You could also apply that to half of the campaign in the first One Piece warriors games. The game wants to follows closely some of the events happening in the anime and for that some of the stages are pretty much linear affairs that resemble closer the more typical hack n’slash level design.
Apart from that, you’ll have that this game tried to implement some simplified plaftormer elements as traversal through some of the stages required your character to perform some interesting acrobatics like climbing or jumping from poles.
The good parts
The best part of the One piece game and Ken’s rage comes with the fact that it’s tightly based on an anime and so it follows its story. That comes through in even the way the levels are designed depicting some of the events of the source material so it feels like you’re playing through them in a deeper way than you would do if they gameplay was more similar to the typical Musou formula.
The other highlights of the games are also tied with its quirks. In the one piece game you have those platfoming sections that, even if they are heavily qte based, they provide a much needed variety from the regular fighting. Also, if you’re a follower of the One piece property, you’ll know how colorful and distinctive the characters in the anime are and they translate great to form a varied roster of playable characters that display a very imaginative and flashy set of moves.
In the Fist of the North Star game you’ll notice a big focus on 1 to 1 boss fights that obviously are the portrayal of the ones in the manga. If you’re a fan of the series that would be already reason enough to get the game but, even if you’re not, those bossfights are probably the best you can find in any musou game.
As for the best part in Sengoku Basara, that has to be the colorful display of characters that the game features. Certainly taking much bigger liberties with the historical figures they’re supposedly representing, every character feels unique which will incentivate you to play the campaign with each and every one of them. And that also brings me to the second highlight of the game which is the amount of characters you’ll be able to unlock. Those will also be done by finishing the main mode with an already unlocked one and it feels quite satisfying.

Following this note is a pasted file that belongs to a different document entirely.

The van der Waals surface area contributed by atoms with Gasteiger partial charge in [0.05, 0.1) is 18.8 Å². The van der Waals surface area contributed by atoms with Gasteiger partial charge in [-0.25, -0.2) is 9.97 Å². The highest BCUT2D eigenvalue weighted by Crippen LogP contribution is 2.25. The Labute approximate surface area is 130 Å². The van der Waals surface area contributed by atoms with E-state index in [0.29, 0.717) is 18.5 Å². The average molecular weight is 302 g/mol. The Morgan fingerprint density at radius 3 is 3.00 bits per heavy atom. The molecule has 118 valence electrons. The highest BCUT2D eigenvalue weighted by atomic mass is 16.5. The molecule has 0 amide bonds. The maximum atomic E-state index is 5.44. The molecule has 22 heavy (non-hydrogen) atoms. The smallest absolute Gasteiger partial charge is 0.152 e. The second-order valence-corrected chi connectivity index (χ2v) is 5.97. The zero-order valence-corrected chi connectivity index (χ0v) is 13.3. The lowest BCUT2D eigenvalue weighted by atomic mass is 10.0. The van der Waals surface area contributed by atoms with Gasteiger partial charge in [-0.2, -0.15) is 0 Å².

The bad ones
What sticks out the most from Sengoku Basara is that, ironically, out of these three games it’s the one that will remind you more of a typical “warriors” game and with that, you can also notice better it’s biggest problem. The game isn’t as big in scale nor as deep in its mechanics as, for example, Samurai Warriors 4. That’s not to say that the game is bad because it isn’t, but it’s inferior from what you can get on titles from Omega Force.
Strangely enough, one of the things I highlighted from One Piece: Pirate Warriors is also one of the worst and I’m talking about the platforming. I felt they were fine and the variety that it adds to the stages feels refreshing but they could be way better. As starters and as I mentioned before, they’re qte based and that will rub some people the wrong way.
My gripe with the Fist of the North Star game is way more serious though. The combat in this game feels very different from any other Musou game, in particular, it feels way slower and most of the attack moves from the characters have a very short reach which makes the fights against big numbers of enemies to not feel as satisfying and fun.
Honestly, in this 3-Way Showdown is not as much important which is my favourite game of the three. This was just an excuse to showcase that, within the Musou genre, not all the games are the same. It’s not a matter of the different licenses that they’ve been getting (like Gundam, Saint Seiya or Dragon Quest) either.
That being said, 3WS have a structure that I must follow so I have to say which is my favourite and that one is the One Piece one. Not because of me having a bigger attachment to the license, it’s just that I found it to be the most fun out of the three.
Then there would be Sengoku Basara: Samurai Heroes which is fun and engaging enough but, at the end of the day, I’d still prefer to play Samurai Warriors better.
The third spot then it would be for Ken’s Rage which I feel that offers the most distinctive gameplay of the three but, it’s not a difference that I personally enjoyed the most. The combat is slower and more focused for 1 on 1 fights so if that sounds good for you it could very well be your favourite but it isn’t for me.